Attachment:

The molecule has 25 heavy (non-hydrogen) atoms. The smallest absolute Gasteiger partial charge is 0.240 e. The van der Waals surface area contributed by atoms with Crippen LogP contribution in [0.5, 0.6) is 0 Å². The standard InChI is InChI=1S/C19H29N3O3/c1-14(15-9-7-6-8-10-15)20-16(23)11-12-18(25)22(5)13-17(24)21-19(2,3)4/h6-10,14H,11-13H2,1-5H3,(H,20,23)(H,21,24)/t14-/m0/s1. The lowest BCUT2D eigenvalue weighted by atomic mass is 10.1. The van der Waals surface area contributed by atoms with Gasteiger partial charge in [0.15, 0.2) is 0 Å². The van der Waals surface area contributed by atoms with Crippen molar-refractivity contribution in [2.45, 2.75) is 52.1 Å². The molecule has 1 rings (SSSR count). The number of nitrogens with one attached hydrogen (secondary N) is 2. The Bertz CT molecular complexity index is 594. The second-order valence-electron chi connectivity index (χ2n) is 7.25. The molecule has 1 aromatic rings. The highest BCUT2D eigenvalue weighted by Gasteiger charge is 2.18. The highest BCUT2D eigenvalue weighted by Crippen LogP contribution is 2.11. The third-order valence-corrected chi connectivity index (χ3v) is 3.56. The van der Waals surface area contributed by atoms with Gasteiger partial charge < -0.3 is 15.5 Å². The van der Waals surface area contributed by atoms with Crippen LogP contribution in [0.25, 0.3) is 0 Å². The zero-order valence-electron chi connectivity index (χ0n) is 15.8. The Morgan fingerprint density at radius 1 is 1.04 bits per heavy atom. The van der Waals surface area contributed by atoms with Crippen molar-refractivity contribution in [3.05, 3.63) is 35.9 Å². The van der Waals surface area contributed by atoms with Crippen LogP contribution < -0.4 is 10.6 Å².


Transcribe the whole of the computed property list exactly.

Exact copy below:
The molecule has 25 heavy (non-hydrogen) atoms. The smallest absolute Gasteiger partial charge is 0.240 e. The van der Waals surface area contributed by atoms with Crippen LogP contribution in [0.5, 0.6) is 0 Å². The standard InChI is InChI=1S/C19H29N3O3/c1-14(15-9-7-6-8-10-15)20-16(23)11-12-18(25)22(5)13-17(24)21-19(2,3)4/h6-10,14H,11-13H2,1-5H3,(H,20,23)(H,21,24)/t14-/m0/s1. The lowest BCUT2D eigenvalue weighted by atomic mass is 10.1. The van der Waals surface area contributed by atoms with Gasteiger partial charge in [0.15, 0.2) is 0 Å². The van der Waals surface area contributed by atoms with Crippen molar-refractivity contribution in [2.45, 2.75) is 52.1 Å². The molecule has 1 rings (SSSR count). The number of nitrogens with one attached hydrogen (secondary N) is 2. The Bertz CT molecular complexity index is 594. The second-order valence-electron chi connectivity index (χ2n) is 7.25. The molecule has 1 aromatic rings. The highest BCUT2D eigenvalue weighted by Gasteiger charge is 2.18. The highest BCUT2D eigenvalue weighted by Crippen LogP contribution is 2.11. The third-order valence-corrected chi connectivity index (χ3v) is 3.56. The van der Waals surface area contributed by atoms with Gasteiger partial charge < -0.3 is 15.5 Å². The van der Waals surface area contributed by atoms with Crippen LogP contribution in [0.25, 0.3) is 0 Å². The zero-order valence-electron chi connectivity index (χ0n) is 15.8. The Morgan fingerprint density at radius 1 is 1.04 bits per heavy atom. The van der Waals surface area contributed by atoms with Crippen molar-refractivity contribution in [3.05, 3.63) is 35.9 Å². The van der Waals surface area contributed by atoms with Crippen LogP contribution < -0.4 is 10.6 Å².